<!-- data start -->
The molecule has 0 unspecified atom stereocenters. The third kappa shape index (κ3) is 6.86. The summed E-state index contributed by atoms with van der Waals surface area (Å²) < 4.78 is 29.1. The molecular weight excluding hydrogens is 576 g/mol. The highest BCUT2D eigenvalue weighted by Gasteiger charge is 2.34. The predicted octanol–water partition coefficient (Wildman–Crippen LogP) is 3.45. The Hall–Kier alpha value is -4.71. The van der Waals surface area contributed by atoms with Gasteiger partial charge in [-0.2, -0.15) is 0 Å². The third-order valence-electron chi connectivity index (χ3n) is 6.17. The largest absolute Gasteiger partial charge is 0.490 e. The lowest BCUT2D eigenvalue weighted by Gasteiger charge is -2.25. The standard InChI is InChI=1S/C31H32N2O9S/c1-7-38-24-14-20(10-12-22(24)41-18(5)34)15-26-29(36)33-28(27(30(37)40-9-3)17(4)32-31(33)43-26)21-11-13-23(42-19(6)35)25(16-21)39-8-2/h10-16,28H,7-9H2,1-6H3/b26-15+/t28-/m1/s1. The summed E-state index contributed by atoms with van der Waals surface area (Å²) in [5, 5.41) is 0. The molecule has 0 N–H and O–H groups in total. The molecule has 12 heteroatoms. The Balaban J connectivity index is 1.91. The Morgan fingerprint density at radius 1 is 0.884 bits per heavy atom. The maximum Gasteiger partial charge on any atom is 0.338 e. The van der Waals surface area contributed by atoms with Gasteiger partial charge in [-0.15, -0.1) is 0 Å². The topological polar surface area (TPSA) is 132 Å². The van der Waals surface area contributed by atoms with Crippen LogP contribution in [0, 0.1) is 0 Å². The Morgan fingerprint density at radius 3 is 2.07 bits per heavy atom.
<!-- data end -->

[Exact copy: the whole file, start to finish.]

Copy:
The molecule has 0 unspecified atom stereocenters. The third kappa shape index (κ3) is 6.86. The summed E-state index contributed by atoms with van der Waals surface area (Å²) < 4.78 is 29.1. The molecular weight excluding hydrogens is 576 g/mol. The highest BCUT2D eigenvalue weighted by Gasteiger charge is 2.34. The predicted octanol–water partition coefficient (Wildman–Crippen LogP) is 3.45. The Hall–Kier alpha value is -4.71. The van der Waals surface area contributed by atoms with Gasteiger partial charge in [-0.2, -0.15) is 0 Å². The third-order valence-electron chi connectivity index (χ3n) is 6.17. The largest absolute Gasteiger partial charge is 0.490 e. The lowest BCUT2D eigenvalue weighted by Gasteiger charge is -2.25. The standard InChI is InChI=1S/C31H32N2O9S/c1-7-38-24-14-20(10-12-22(24)41-18(5)34)15-26-29(36)33-28(27(30(37)40-9-3)17(4)32-31(33)43-26)21-11-13-23(42-19(6)35)25(16-21)39-8-2/h10-16,28H,7-9H2,1-6H3/b26-15+/t28-/m1/s1. The summed E-state index contributed by atoms with van der Waals surface area (Å²) in [5, 5.41) is 0. The molecule has 0 N–H and O–H groups in total. The molecule has 12 heteroatoms. The Balaban J connectivity index is 1.91. The Morgan fingerprint density at radius 1 is 0.884 bits per heavy atom. The maximum Gasteiger partial charge on any atom is 0.338 e. The van der Waals surface area contributed by atoms with Gasteiger partial charge in [-0.15, -0.1) is 0 Å². The topological polar surface area (TPSA) is 132 Å². The van der Waals surface area contributed by atoms with Crippen LogP contribution in [0, 0.1) is 0 Å². The Morgan fingerprint density at radius 3 is 2.07 bits per heavy atom.